South Korean phone maker Samsung won a home court ruling Friday in its global patent battle against Apple and its popular iPhone and iPad devices.
Judges in Seoul said Samsung Electronics Co. didn’t copy the look and feel of the iPhone and ruled that Apple infringed on Samsung’s wireless technology.
However, the judges also said Samsung violated Apple’s technology behind a feature that causes a screen to bounce back when a user scrolls to an end image. Both sides were ordered to pay limited damages.
The Seoul Central District Court ruling called for a partial ban on products from both companies, though the verdict did not affect the latest-generation phones — Apple’s iPhone 4S or Samsung’s Galaxy S III — or the newest iPad. Both sides were also ordered to pay limited damages.
The ban applies only to sales in South Korea, and the ruling is part of a larger, epic struggle over patents and innovation unfolding in nine countries. The biggest stakes are in the U.S., where Apple is seeking $2.5 billion from Samsung over allegations it has created illegal knockoffs of iPhones and iPads.
The South Korean ruling is not expected to affect the U.S. case. On Friday, a federal jury in San Jose, California, began its third day of deliberations. A federal judge has ordered jurors there to refrain accessing any news regarding the two companies.
Nonetheless, the Seoul ruling was a rare victory for Samsung in its arguments that Apple has infringed on its wireless technology patents. Those arguments previously have been shot down by courts in Europe, where judges have ruled that they are part of industry standards that must be licensed under fair terms to competitors.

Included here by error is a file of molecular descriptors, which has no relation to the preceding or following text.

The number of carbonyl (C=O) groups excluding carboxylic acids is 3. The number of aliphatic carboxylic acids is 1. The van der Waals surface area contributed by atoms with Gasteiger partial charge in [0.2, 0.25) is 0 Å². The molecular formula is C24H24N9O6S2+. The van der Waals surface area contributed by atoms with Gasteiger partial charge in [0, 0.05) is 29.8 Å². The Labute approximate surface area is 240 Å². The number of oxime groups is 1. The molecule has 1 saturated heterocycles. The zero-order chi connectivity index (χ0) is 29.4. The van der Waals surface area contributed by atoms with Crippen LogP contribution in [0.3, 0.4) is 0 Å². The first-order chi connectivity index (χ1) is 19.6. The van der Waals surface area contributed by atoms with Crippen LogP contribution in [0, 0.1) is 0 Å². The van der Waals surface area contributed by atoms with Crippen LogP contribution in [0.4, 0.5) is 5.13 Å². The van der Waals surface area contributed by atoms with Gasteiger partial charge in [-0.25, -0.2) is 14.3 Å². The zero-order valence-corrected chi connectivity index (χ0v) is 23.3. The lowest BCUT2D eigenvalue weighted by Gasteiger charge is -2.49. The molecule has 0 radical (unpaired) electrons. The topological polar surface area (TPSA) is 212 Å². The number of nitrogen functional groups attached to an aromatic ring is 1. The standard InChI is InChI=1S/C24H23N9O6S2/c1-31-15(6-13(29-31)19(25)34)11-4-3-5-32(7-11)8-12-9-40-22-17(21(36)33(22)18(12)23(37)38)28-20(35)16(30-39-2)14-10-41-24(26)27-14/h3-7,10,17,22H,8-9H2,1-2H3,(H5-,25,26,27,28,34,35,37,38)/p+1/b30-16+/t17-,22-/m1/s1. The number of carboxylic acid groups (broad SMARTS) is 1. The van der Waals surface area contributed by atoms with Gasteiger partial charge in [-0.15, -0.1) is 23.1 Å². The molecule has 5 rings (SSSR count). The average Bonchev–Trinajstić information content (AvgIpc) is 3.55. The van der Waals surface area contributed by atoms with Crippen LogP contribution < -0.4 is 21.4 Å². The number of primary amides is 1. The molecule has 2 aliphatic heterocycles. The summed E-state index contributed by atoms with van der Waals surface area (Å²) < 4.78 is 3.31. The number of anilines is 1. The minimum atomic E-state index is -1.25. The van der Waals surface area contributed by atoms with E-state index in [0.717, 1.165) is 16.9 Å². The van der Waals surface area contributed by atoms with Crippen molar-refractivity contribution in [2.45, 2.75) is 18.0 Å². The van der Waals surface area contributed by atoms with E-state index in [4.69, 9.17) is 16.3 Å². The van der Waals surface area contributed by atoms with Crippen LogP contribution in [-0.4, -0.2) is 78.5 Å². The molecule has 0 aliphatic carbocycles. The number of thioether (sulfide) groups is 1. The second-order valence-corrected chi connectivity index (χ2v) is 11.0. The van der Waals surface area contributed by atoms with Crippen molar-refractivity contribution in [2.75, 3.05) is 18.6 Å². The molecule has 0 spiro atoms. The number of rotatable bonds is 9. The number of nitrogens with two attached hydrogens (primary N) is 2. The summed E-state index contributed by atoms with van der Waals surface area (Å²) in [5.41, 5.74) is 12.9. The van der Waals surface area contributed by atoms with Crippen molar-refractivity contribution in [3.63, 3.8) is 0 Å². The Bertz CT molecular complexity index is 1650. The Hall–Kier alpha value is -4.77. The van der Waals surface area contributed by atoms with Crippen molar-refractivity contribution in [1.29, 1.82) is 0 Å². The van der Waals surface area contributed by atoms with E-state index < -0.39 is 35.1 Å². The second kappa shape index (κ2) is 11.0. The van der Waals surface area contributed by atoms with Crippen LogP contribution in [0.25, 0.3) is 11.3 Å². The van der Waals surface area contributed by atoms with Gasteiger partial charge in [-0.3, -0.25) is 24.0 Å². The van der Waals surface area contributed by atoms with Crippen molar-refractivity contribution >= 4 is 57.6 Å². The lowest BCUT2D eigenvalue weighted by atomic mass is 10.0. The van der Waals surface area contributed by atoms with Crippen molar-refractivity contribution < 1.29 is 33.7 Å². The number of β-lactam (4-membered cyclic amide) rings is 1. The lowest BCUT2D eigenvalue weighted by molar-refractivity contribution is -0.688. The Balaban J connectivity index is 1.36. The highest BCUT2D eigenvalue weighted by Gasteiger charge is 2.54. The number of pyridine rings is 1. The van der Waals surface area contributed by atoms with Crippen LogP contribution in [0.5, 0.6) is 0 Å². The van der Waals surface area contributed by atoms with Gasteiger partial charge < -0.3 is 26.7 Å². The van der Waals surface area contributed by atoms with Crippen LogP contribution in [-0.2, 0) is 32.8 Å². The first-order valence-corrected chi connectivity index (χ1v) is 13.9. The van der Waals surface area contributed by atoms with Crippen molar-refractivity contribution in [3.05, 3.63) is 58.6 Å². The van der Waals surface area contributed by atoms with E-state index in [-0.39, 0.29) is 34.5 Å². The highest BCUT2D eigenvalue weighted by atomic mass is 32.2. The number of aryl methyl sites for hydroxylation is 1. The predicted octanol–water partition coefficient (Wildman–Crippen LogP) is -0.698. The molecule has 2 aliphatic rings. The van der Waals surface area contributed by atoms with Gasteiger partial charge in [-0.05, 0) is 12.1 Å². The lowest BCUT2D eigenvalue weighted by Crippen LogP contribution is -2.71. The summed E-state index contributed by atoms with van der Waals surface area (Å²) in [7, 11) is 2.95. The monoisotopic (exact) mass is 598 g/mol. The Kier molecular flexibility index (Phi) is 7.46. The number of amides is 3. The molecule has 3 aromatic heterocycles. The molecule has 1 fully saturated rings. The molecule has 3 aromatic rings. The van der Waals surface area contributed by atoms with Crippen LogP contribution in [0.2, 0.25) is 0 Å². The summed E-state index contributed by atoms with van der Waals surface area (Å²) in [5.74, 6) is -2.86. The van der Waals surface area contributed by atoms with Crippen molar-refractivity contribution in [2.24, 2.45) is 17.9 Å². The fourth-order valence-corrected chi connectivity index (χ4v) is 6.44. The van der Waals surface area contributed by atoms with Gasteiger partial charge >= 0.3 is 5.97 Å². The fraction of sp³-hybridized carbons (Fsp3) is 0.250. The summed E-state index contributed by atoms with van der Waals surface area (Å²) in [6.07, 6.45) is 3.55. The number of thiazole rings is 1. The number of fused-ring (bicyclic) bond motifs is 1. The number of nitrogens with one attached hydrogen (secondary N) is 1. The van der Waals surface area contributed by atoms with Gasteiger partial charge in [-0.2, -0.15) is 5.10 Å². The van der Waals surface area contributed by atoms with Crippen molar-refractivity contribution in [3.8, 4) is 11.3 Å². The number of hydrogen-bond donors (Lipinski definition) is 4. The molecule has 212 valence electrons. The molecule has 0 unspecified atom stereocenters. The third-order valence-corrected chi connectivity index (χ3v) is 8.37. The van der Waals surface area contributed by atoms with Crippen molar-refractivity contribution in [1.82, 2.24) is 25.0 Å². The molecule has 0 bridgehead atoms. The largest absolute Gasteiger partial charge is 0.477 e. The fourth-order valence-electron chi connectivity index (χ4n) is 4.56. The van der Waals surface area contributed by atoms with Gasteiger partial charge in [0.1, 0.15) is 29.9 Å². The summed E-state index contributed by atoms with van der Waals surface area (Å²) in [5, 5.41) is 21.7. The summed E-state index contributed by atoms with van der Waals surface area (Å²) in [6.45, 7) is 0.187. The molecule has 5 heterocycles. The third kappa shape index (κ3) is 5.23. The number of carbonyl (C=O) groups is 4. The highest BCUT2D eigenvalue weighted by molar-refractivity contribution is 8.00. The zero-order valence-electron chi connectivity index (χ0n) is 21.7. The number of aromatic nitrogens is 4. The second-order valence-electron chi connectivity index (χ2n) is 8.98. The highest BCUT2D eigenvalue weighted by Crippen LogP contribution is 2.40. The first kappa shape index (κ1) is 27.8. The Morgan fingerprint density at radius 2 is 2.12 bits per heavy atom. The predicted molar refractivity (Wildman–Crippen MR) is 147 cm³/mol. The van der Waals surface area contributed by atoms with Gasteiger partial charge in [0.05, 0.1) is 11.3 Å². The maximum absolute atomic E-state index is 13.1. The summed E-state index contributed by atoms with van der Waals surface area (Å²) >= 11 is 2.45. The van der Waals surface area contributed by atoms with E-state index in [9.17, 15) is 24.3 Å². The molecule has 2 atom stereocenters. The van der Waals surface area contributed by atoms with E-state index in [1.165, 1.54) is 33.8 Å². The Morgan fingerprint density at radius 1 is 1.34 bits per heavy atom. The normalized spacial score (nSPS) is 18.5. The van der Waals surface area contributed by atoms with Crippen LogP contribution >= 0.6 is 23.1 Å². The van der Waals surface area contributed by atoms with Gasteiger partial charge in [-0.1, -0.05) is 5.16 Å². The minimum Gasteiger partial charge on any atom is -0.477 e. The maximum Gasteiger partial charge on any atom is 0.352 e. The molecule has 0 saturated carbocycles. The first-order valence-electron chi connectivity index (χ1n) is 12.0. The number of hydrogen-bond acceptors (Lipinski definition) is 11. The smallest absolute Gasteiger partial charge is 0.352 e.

“This is basically Samsung’s victory on its home territory,” said patent attorney Jeong Woo-sung. “Out of nine countries, Samsung got the ruling that it wanted for the first time in South Korea.”
The ruling ordered Apple to remove the iPhone 3GS, the iPhone 4, the original iPad and the iPad 2 from store shelves in South Korea, saying that the products infringed on two of Samsung’s five disputed patents, including those for telecommunications technology. South Korea is not a big market for Apple.
The court also denied Apple’s claim that Samsung had illegally copied its design, ruling that big rectangular screens in cases with rounded corners had existed in products before the iPhone and iPad.
“It is not possible to assert that these two designs are similar based only on the similarity of those features,” the court said in a ruling issued in Korean and translated into English by The Associated Press. It also said individual icons in the Samsung products do not appear similar to the icons Apple used in the iPhone.
But the court ruled that Samsung had infringed on one of Apple’s patents, covering the bounce-back feature. The court banned sales of Samsung products using the technology, including the older Galaxy S II, in South Korea.
Court spokesman Kim Mun-sung said the court’s ruling was to take effect immediately, although companies often request that sanctions be suspended while they evaluate their legal options, such as an appeal.